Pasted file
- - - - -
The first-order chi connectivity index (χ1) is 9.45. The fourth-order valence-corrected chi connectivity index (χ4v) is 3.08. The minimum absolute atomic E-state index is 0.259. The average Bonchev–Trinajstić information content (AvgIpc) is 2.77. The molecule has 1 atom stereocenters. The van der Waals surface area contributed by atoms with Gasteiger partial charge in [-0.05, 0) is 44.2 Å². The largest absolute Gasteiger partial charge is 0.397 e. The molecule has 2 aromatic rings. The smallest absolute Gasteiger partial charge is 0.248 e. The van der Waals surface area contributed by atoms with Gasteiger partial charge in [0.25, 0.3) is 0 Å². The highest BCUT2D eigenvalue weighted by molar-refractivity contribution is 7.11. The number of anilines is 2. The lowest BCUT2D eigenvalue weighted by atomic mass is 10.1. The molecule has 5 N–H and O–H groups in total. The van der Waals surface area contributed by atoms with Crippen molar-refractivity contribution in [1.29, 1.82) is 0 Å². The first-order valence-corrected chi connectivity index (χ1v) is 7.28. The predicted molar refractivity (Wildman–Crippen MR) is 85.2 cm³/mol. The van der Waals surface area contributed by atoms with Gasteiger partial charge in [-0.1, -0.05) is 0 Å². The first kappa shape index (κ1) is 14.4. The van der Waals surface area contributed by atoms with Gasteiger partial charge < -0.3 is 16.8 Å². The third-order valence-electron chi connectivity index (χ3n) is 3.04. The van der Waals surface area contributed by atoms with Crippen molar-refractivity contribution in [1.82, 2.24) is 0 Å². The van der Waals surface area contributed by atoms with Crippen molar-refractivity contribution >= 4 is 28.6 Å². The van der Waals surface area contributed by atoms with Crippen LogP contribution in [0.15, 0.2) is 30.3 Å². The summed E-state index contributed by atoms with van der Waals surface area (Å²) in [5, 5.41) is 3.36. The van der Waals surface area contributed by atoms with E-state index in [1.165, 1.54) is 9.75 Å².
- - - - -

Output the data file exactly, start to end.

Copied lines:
The first-order chi connectivity index (χ1) is 9.45. The fourth-order valence-corrected chi connectivity index (χ4v) is 3.08. The minimum absolute atomic E-state index is 0.259. The average Bonchev–Trinajstić information content (AvgIpc) is 2.77. The molecule has 1 atom stereocenters. The van der Waals surface area contributed by atoms with Gasteiger partial charge in [-0.05, 0) is 44.2 Å². The largest absolute Gasteiger partial charge is 0.397 e. The molecule has 2 aromatic rings. The smallest absolute Gasteiger partial charge is 0.248 e. The van der Waals surface area contributed by atoms with Gasteiger partial charge in [0.25, 0.3) is 0 Å². The highest BCUT2D eigenvalue weighted by molar-refractivity contribution is 7.11. The number of anilines is 2. The lowest BCUT2D eigenvalue weighted by atomic mass is 10.1. The molecule has 5 N–H and O–H groups in total. The van der Waals surface area contributed by atoms with Crippen molar-refractivity contribution in [1.29, 1.82) is 0 Å². The first-order valence-corrected chi connectivity index (χ1v) is 7.28. The predicted molar refractivity (Wildman–Crippen MR) is 85.2 cm³/mol. The van der Waals surface area contributed by atoms with Gasteiger partial charge in [-0.1, -0.05) is 0 Å². The first kappa shape index (κ1) is 14.4. The van der Waals surface area contributed by atoms with Gasteiger partial charge < -0.3 is 16.8 Å². The third-order valence-electron chi connectivity index (χ3n) is 3.04. The van der Waals surface area contributed by atoms with Crippen molar-refractivity contribution in [1.82, 2.24) is 0 Å². The van der Waals surface area contributed by atoms with Crippen molar-refractivity contribution >= 4 is 28.6 Å². The van der Waals surface area contributed by atoms with Crippen LogP contribution in [0.15, 0.2) is 30.3 Å². The summed E-state index contributed by atoms with van der Waals surface area (Å²) in [5, 5.41) is 3.36. The van der Waals surface area contributed by atoms with E-state index in [1.165, 1.54) is 9.75 Å².